• I think I’m struggling with the Reformed view of election.

        Nathan, you wrote:

        “While the Christian, for times and seasons, may fall into even gratuitous sin, ultimately what characterizes them is their life as a Christian.”

        Not to put words in your mouth, but I assume you mean ONLY for times and seasons for the elect. If this is so, why the warning where the consequence seem to be disinheritance & loss of salvation?

      • “And why would God warn the elect? Because even Christians sin, and even though sins committed by Christians do not damn them, they still dishonor God.”

        It’s not just that God (through Paul) is warning the elect. The consequence of not heeding the warning seems to be described as disinheritance not the shame of dishonoring God.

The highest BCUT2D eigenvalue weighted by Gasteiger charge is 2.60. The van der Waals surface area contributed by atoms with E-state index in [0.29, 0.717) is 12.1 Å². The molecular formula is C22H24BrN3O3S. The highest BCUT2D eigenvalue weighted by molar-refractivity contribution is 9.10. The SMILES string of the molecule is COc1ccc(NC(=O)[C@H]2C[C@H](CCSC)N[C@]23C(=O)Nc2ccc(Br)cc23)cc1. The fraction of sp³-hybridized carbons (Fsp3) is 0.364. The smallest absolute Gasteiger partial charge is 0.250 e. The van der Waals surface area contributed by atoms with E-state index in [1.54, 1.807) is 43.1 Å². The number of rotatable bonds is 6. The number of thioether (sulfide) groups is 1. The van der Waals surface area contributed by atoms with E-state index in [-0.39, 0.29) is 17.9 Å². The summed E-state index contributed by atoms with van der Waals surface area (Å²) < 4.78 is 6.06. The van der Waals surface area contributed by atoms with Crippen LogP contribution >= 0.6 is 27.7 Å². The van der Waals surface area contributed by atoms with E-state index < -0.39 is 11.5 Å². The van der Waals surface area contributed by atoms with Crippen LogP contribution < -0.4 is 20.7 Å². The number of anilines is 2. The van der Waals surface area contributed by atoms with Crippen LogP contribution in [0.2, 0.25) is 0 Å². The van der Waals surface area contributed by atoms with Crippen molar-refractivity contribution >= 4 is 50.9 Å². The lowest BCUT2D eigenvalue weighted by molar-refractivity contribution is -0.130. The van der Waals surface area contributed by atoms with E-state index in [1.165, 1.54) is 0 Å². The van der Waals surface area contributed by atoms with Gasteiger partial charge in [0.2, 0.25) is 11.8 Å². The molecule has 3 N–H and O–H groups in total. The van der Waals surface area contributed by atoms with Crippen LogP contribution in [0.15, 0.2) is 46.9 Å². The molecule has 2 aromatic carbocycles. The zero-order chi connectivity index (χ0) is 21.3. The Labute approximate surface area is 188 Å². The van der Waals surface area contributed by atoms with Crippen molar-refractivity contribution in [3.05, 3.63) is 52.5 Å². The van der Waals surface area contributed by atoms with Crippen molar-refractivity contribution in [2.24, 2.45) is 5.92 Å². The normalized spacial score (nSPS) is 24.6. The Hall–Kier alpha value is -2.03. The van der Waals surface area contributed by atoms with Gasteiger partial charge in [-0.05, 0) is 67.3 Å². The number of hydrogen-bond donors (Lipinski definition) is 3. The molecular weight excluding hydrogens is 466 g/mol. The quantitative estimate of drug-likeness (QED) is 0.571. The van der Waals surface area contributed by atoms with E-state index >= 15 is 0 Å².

• Alan, et. al., 1 John 1:7 says “But if we walk in the light, as he is in the light, we have fellowship with one another, and the blood of Jesus his Son cleanses us from all sin.”
        This seems to be a conditional statement where “walk in the light” is the condition we need to fulfill. “Walk in the light” is symbolic language but it sounds more like “abstain from sin” than “believe” or “have faith” to me. “Blood of Jesus his Son cleanses us from all sin” sounds like justification/salvation not sanctification. How do the Reformed understand this verse?

      • Let’s look at the context of that quote. Here is I John 1:5—10:

        5 This is the message we have heard from him and proclaim to you, that God is light, and in him is no darkness at all. 6 If we say we have fellowship with him while we walk in darkness, we lie and do not practice the truth. 7 But if we walk in the light, as he is in the light, we have fellowship with one another, and the blood of Jesus his Son cleanses us from all sin. 8 If we say we have no sin, we deceive ourselves, and the truth is not in us. 9 If we confess our sins, he is faithful and just to forgive us our sins and to cleanse us from all unrighteousness. 10 If we say we have not sinned, we make him a liar, and his word is not in us.